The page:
Tagliatelle with Fiddlehead Ferns, Asparagus Tips & Morels Topped with Sous Vide Banty Eggs

posted in: Cooking, Savory | 34

 sous vide banty

In honor of a recent visit from a distinguished out-of-town guest, aka my dad, I decided to prepare a veritable locavore’s delight to give him a little taste of what the Seattle surroundings have to offer.  If you’ve read my blog before, surely you know that I can’t resist an esoteric egg.  So tell me then, with what willpower was I supposed to refrain from purchasing Banty hen eggs when they practically begged me to take them home? That’s right, I was meant to buy them; and the amazing green-hued eggs from the Araucana hen that were sitting right next to them, too. I’m dreaming up something funky to do with those too, but for the time being please note the full splendor and beauty of the beholden Banty egg.

banty

The size is quite nice, actually, smaller than a typical chicken egg, but larger than a quail egg.  I figured dolloping two atop each portion of pasta would just about do it, though two normal chicken eggs would have been too much. One duck egg might have done the trick, but damn, these Banty eggs are just so fresh and good I’m happy I used them.  I put the eggs in shell in a sous vide bath for one hour at 144° and they came out with the white just hardened enough to keep the yolk from spilling all over everything, but just runny enough to make a perfect custardy-carbonara-esque sauce for the handcut tagliatelle. 

le paste

On to the next ingredient du jour: fiddlehead ferns.  If I was a true locavore worth my SEA id I would have foraged these babies myself; in fact Jonas and I headed out to the yard where we typically have them growing this time of year, but sadly they were too mature. 

fiddlehead

Spring came early in the Pacific Northwest, though it seems to be persisting indefinitely.  What that translates to in terms of flora and fauna is that things are blooming and hatching ahead of schedule.  Someone somewhere found some fiddleheads, though, as I was able to source them at the Pike Place Market along with some meaty morels.  I threw in some asparagus tips since I plan to make a puree of the stalks soon, and called it a good blend to top my tagliatelle.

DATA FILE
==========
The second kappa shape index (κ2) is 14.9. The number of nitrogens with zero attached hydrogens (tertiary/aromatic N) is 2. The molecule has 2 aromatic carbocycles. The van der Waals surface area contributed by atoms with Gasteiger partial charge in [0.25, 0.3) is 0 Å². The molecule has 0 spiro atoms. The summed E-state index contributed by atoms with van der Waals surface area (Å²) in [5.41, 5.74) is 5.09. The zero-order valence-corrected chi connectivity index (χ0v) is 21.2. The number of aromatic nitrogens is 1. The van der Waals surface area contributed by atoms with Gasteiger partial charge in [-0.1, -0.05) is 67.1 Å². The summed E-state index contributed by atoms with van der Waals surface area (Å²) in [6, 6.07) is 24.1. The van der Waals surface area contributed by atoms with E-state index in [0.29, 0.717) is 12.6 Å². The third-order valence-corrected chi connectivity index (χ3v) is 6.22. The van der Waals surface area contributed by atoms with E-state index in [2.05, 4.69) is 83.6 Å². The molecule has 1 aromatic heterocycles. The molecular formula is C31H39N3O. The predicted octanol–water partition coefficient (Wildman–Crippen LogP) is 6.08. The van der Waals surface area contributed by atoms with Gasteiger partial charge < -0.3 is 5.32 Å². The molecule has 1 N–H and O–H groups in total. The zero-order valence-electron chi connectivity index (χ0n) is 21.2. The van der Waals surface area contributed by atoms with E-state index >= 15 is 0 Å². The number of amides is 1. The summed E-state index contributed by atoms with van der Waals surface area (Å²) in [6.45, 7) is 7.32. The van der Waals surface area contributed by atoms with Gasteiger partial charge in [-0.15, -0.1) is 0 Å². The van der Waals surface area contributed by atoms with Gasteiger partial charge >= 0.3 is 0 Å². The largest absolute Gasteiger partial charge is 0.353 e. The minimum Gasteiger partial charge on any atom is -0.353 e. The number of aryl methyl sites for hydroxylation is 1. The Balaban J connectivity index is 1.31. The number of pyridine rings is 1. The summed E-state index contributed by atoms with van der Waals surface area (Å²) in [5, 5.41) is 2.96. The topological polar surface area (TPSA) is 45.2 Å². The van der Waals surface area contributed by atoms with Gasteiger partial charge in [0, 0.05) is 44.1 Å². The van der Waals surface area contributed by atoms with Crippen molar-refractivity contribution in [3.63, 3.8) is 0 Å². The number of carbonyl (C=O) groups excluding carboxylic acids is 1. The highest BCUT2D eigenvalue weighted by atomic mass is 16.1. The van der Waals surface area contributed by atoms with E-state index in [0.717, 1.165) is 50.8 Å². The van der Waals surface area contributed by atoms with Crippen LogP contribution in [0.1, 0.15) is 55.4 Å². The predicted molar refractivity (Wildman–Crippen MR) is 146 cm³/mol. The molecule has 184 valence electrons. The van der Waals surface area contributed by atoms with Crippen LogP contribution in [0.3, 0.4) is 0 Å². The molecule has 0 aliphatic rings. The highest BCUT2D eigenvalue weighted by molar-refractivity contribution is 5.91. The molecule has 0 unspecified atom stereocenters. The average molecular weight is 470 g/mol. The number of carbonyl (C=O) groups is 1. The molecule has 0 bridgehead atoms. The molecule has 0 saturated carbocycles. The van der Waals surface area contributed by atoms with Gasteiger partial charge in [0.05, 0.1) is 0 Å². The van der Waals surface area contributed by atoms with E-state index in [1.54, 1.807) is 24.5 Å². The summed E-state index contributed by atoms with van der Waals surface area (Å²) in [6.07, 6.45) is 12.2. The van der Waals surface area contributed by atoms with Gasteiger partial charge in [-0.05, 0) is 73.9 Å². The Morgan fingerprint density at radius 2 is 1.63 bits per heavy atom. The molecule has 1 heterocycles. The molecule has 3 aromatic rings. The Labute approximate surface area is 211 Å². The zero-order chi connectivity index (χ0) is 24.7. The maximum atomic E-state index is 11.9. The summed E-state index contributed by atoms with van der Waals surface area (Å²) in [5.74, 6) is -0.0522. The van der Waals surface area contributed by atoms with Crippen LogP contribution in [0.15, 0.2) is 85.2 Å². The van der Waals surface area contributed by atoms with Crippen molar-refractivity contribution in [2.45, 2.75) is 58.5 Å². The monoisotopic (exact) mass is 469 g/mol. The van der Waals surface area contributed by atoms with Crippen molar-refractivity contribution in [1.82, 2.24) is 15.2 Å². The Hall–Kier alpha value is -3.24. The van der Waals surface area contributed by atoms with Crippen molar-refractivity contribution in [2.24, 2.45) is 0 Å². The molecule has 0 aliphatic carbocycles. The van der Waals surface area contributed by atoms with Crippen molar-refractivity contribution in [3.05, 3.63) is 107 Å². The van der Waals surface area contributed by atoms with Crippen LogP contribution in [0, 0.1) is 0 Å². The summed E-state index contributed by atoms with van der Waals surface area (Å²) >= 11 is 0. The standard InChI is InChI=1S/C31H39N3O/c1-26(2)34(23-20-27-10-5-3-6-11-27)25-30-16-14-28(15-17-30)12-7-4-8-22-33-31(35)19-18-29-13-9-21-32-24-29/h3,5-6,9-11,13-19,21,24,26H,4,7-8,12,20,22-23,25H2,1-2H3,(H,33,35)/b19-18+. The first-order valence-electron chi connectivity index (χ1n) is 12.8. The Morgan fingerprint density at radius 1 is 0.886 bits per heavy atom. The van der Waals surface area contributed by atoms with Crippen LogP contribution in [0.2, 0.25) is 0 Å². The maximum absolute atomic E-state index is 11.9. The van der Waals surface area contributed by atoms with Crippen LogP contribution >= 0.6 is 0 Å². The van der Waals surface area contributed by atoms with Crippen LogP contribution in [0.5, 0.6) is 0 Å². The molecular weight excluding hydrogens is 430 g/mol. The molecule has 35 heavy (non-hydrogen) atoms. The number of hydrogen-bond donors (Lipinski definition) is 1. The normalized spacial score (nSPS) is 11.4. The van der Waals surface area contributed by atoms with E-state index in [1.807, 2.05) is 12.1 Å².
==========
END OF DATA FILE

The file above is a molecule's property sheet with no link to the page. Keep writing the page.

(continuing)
tagliatelle

While I was rolling out the pasta dough I boiled the fiddleheads and asparagus for five minutes, then shocked in cold water to stop the cooking.  Once the pasta was rolled, cut, rested and ready, I boiled the noodles. Meanwhile I sautéed some green garlic in a nonstick frying pan and added the asparagus and fiddleheads.  I added ¼ c white wine and tossed in halved morels toward the end.  I seasoned simply with salt and pepper, preferring to let the flavors of the ingredients take the center stage to spices.  To assemble the dish I tossed the noodles into the morel mixture, plated it with a generous shaving of Parmigiano Reggiano, and topped each portion with two banty eggs that I gently coaxed out of their shells so as not to break the white.  Both native and non-native Seattleites will lust after the creamy woodsy nutty flavors in this dish. The added bonus: if eggs aren’t on the taboo list it’s totally vegetarian too.

custard

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34 Responses

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  10. Note the color of that egg yolk – those are chickens that are eating what chickens do naturally, as in bugs, grass, everything. My mother keeps a little flock and in the summer the yolks from their eggs are a deep orange. In the winter they are a paler yellow, though still not as pale as eggs from a store.

  11. I adore fiddleheads and wish I knew how to get them here. I never seem to find them.Beautiful post!

  12. That looks delish! Did you get the eggs at pike street too?
    Andrea

  13. @KittyCat